- Valvular disease: Recommendations depend on valve pathology. 
Large artery disease
The choice of agents and dosage is based on the etiology and clinical severity, e.g.:
Carotid artery stenosis
- Antiplatelet monotherapy is typically prescribed initially.
- See “ ” for details.
Cervical artery dissection 
- Antiplatelet therapy or anticoagulation may be prescribed.
- See “ ” for details.
- See also “ .”
Can manifest as cardioembolic or noncardioembolic TIA. The choice of agents and dosage is based on the etiology and clinical manifestation, e.g.:
- Antiplatelet therapy and/or anticoagulation may be indicated.
- See “ ” for details.
Consider as a cause of TIA in young female patients with no . 
Patients already on antithrombotic therapy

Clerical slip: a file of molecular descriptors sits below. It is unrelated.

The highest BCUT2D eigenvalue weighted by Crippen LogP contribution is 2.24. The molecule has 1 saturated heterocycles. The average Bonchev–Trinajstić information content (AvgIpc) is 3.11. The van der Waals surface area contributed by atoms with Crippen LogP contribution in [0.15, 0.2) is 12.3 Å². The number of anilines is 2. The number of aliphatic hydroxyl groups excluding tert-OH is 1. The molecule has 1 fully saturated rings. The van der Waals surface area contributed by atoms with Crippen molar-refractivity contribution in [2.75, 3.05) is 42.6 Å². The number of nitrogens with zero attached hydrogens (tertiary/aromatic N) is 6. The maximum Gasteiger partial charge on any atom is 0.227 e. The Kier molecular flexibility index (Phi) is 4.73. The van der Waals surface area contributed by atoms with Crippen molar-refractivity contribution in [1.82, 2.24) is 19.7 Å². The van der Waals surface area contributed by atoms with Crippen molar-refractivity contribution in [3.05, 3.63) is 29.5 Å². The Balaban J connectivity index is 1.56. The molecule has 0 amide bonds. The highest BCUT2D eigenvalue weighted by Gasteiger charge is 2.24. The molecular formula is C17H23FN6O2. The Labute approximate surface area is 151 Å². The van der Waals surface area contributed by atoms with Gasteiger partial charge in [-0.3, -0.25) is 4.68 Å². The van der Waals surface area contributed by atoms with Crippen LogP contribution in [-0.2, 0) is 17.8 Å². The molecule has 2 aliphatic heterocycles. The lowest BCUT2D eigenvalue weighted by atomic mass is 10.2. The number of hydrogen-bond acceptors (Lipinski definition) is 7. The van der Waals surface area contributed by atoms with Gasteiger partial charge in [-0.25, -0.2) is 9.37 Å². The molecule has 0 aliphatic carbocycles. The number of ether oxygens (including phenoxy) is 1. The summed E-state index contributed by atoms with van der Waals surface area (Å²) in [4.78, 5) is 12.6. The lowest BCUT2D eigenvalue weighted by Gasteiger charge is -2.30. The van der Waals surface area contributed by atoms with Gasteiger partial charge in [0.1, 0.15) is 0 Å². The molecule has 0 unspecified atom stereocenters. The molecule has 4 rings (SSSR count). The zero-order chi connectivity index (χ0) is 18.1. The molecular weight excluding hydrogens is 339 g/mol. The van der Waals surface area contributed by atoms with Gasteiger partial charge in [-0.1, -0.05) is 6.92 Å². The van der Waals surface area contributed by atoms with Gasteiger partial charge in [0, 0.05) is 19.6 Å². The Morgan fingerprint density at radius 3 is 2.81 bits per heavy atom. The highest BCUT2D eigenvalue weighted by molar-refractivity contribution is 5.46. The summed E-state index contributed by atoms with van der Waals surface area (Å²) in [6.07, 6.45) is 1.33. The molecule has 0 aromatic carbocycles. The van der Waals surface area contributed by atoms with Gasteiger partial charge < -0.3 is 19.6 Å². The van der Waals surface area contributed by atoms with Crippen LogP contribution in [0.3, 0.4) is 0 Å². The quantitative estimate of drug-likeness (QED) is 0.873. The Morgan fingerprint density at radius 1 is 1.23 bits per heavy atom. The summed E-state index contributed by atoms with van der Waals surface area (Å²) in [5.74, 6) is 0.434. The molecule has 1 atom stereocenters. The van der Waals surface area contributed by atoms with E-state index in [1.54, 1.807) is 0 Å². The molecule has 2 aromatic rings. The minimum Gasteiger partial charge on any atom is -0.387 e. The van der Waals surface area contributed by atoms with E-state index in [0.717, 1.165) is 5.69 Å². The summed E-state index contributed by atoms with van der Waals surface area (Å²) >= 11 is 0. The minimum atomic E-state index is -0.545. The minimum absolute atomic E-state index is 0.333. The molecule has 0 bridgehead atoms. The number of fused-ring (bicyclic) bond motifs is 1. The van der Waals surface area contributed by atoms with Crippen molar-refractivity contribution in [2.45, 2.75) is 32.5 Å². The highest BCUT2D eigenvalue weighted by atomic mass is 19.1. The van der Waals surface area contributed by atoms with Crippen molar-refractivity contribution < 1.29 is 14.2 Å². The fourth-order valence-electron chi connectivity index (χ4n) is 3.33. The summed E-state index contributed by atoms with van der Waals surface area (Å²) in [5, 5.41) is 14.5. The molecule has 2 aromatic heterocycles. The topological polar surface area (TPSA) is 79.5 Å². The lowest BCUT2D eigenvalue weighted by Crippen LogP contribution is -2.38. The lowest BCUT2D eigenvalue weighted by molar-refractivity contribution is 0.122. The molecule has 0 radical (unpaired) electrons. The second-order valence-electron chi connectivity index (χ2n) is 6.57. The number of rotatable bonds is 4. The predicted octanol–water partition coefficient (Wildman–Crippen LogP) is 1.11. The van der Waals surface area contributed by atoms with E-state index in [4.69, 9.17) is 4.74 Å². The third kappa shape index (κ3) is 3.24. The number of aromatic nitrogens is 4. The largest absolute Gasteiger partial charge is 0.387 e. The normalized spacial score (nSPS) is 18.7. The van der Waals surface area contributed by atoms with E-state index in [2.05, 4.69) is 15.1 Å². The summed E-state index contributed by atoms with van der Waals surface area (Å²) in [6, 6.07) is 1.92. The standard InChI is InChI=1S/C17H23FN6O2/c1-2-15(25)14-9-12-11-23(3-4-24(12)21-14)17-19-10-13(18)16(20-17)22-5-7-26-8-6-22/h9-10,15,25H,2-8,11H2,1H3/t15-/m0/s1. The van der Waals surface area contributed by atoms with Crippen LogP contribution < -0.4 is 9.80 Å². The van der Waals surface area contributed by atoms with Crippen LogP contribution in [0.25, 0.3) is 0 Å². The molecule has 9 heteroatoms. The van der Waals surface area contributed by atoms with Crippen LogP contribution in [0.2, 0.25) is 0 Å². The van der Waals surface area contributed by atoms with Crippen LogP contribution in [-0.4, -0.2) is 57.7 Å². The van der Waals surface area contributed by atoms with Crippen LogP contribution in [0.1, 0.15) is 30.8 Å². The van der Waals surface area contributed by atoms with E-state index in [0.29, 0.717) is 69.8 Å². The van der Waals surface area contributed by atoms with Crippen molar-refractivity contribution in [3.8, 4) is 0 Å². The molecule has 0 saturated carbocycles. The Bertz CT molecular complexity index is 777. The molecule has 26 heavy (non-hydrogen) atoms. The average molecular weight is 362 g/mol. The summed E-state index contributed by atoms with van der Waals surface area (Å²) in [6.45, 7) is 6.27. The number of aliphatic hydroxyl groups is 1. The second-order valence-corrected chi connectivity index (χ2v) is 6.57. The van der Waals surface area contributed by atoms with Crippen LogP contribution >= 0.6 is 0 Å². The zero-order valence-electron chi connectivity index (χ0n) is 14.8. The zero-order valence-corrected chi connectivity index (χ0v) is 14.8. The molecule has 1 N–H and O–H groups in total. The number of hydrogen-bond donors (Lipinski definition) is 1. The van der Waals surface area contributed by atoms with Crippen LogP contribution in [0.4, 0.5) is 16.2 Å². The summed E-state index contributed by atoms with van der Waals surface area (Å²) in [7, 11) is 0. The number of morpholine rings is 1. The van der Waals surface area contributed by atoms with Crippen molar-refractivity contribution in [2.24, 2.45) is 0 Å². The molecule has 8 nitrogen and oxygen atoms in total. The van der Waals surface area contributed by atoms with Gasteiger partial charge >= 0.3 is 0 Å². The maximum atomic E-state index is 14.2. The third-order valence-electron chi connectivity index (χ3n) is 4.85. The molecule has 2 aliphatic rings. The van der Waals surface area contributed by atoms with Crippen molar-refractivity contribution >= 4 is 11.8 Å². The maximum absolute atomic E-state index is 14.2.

- Currently on antiplatelet monotherapy
- Chronic anticoagulation
Surgical or intravascular intervention 
- Indications include certain severe forms of or .
- See “ ” for details.
Long-term stroke prevention
- Determine the time of symptom onset and resolution.
- Establish IV access.
- Perform immediate ECG and POC glucose.
- Order initial laboratory studies.
- Perform immediate neuroimaging to rule out acute infarct and alternative diagnoses.
- Stratify the risk of stroke and determine appropriate disposition.
- Consider immediate antiplatelet therapy (see antithrombotic therapy for TIA).
- Complete appropriate neurovascular studies within 24–48 hours of admission.
- Consider further cardiology studies.
- Initiate secondary prevention measures according to the underlying etiology.
- Address modifiable risk factors.
A brain MRI is preferred for TIA evaluation but a head CT (without IV contrast) must be performed first and immediately if there is concern for hemorrhage or acute infarction requiring reperfusion therapy.
Increased risk of future ischemic stroke 
- Within 2 days: ∼ 3–10%
- Within 90 days: ∼ 9–17%